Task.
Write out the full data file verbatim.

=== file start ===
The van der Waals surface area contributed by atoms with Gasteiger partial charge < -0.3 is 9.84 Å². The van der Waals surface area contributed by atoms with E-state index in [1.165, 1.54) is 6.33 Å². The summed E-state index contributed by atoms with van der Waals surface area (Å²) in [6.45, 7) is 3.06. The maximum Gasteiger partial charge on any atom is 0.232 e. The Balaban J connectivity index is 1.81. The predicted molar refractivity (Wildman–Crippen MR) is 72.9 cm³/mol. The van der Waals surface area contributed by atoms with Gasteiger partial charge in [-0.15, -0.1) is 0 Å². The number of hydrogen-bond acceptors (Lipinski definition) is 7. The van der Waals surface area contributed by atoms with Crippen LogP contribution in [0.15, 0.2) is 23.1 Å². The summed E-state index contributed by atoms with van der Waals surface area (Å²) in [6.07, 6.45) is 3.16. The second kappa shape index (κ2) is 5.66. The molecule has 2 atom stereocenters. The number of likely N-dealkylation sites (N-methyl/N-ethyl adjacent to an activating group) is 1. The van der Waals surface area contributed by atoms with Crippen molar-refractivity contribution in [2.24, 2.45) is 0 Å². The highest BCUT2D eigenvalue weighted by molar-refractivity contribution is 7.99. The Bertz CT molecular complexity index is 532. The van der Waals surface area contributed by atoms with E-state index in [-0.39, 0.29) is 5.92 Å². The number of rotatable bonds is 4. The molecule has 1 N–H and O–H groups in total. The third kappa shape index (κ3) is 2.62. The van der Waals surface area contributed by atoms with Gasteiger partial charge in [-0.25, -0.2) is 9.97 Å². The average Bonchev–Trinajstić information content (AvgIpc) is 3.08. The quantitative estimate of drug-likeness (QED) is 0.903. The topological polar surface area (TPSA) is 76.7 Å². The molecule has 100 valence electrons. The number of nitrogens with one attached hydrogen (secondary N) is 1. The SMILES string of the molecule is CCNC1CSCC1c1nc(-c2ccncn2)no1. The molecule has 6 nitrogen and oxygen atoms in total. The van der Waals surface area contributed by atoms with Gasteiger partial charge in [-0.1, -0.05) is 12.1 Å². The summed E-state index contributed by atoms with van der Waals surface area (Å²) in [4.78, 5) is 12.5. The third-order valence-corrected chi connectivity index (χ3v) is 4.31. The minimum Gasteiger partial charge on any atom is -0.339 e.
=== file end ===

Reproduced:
The van der Waals surface area contributed by atoms with Gasteiger partial charge < -0.3 is 9.84 Å². The van der Waals surface area contributed by atoms with E-state index in [1.165, 1.54) is 6.33 Å². The summed E-state index contributed by atoms with van der Waals surface area (Å²) in [6.45, 7) is 3.06. The maximum Gasteiger partial charge on any atom is 0.232 e. The Balaban J connectivity index is 1.81. The predicted molar refractivity (Wildman–Crippen MR) is 72.9 cm³/mol. The van der Waals surface area contributed by atoms with Gasteiger partial charge in [-0.15, -0.1) is 0 Å². The number of hydrogen-bond acceptors (Lipinski definition) is 7. The van der Waals surface area contributed by atoms with Crippen LogP contribution in [0.15, 0.2) is 23.1 Å². The summed E-state index contributed by atoms with van der Waals surface area (Å²) in [6.07, 6.45) is 3.16. The second kappa shape index (κ2) is 5.66. The molecule has 2 atom stereocenters. The number of likely N-dealkylation sites (N-methyl/N-ethyl adjacent to an activating group) is 1. The van der Waals surface area contributed by atoms with Crippen molar-refractivity contribution in [2.24, 2.45) is 0 Å². The highest BCUT2D eigenvalue weighted by molar-refractivity contribution is 7.99. The Bertz CT molecular complexity index is 532. The van der Waals surface area contributed by atoms with E-state index in [-0.39, 0.29) is 5.92 Å². The number of rotatable bonds is 4. The molecule has 1 N–H and O–H groups in total. The third kappa shape index (κ3) is 2.62. The van der Waals surface area contributed by atoms with Gasteiger partial charge in [-0.25, -0.2) is 9.97 Å². The average Bonchev–Trinajstić information content (AvgIpc) is 3.08. The quantitative estimate of drug-likeness (QED) is 0.903. The topological polar surface area (TPSA) is 76.7 Å². The molecule has 100 valence electrons. The number of nitrogens with one attached hydrogen (secondary N) is 1. The SMILES string of the molecule is CCNC1CSCC1c1nc(-c2ccncn2)no1. The molecule has 6 nitrogen and oxygen atoms in total. The van der Waals surface area contributed by atoms with Gasteiger partial charge in [-0.1, -0.05) is 12.1 Å². The summed E-state index contributed by atoms with van der Waals surface area (Å²) in [4.78, 5) is 12.5. The third-order valence-corrected chi connectivity index (χ3v) is 4.31. The minimum Gasteiger partial charge on any atom is -0.339 e.